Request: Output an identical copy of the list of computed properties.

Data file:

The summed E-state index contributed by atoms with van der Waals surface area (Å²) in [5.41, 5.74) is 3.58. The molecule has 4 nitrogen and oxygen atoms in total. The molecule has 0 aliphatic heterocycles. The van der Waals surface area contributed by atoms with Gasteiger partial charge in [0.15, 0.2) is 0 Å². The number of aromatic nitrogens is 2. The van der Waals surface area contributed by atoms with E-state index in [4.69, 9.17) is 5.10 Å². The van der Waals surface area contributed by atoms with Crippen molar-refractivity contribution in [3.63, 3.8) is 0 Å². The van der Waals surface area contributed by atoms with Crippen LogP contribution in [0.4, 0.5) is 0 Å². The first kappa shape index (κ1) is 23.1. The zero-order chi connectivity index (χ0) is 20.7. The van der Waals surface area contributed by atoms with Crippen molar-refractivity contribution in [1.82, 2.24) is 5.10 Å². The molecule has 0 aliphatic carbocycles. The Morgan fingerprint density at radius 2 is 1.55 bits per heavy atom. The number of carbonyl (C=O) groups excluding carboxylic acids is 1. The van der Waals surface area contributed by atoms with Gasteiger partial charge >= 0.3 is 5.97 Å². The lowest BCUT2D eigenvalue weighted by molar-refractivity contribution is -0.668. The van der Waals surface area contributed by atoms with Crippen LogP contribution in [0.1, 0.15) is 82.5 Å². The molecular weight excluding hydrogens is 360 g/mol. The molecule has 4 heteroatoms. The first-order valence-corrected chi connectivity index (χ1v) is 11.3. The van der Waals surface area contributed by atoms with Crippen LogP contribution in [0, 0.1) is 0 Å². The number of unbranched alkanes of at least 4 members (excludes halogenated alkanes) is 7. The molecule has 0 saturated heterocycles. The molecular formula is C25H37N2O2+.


The summed E-state index contributed by atoms with van der Waals surface area (Å²) in [5.41, 5.74) is 3.58. The molecule has 4 nitrogen and oxygen atoms in total. The molecule has 0 aliphatic heterocycles. The van der Waals surface area contributed by atoms with Gasteiger partial charge in [0.15, 0.2) is 0 Å². The number of aromatic nitrogens is 2. The van der Waals surface area contributed by atoms with E-state index in [4.69, 9.17) is 5.10 Å². The van der Waals surface area contributed by atoms with Crippen molar-refractivity contribution in [3.63, 3.8) is 0 Å². The van der Waals surface area contributed by atoms with Crippen LogP contribution in [0.4, 0.5) is 0 Å². The first kappa shape index (κ1) is 23.1. The zero-order chi connectivity index (χ0) is 20.7. The van der Waals surface area contributed by atoms with Crippen molar-refractivity contribution in [1.82, 2.24) is 5.10 Å². The molecule has 0 aliphatic carbocycles. The Morgan fingerprint density at radius 2 is 1.55 bits per heavy atom. The number of carbonyl (C=O) groups excluding carboxylic acids is 1. The van der Waals surface area contributed by atoms with Gasteiger partial charge >= 0.3 is 5.97 Å². The lowest BCUT2D eigenvalue weighted by molar-refractivity contribution is -0.668. The van der Waals surface area contributed by atoms with Crippen LogP contribution in [0.1, 0.15) is 82.5 Å². The molecular weight excluding hydrogens is 360 g/mol. The molecule has 4 heteroatoms. The first-order valence-corrected chi connectivity index (χ1v) is 11.3. The van der Waals surface area contributed by atoms with Crippen LogP contribution in [0, 0.1) is 0 Å². The number of unbranched alkanes of at least 4 members (excludes halogenated alkanes) is 7. The molecule has 0 saturated heterocycles. The molecular formula is C25H37N2O2+.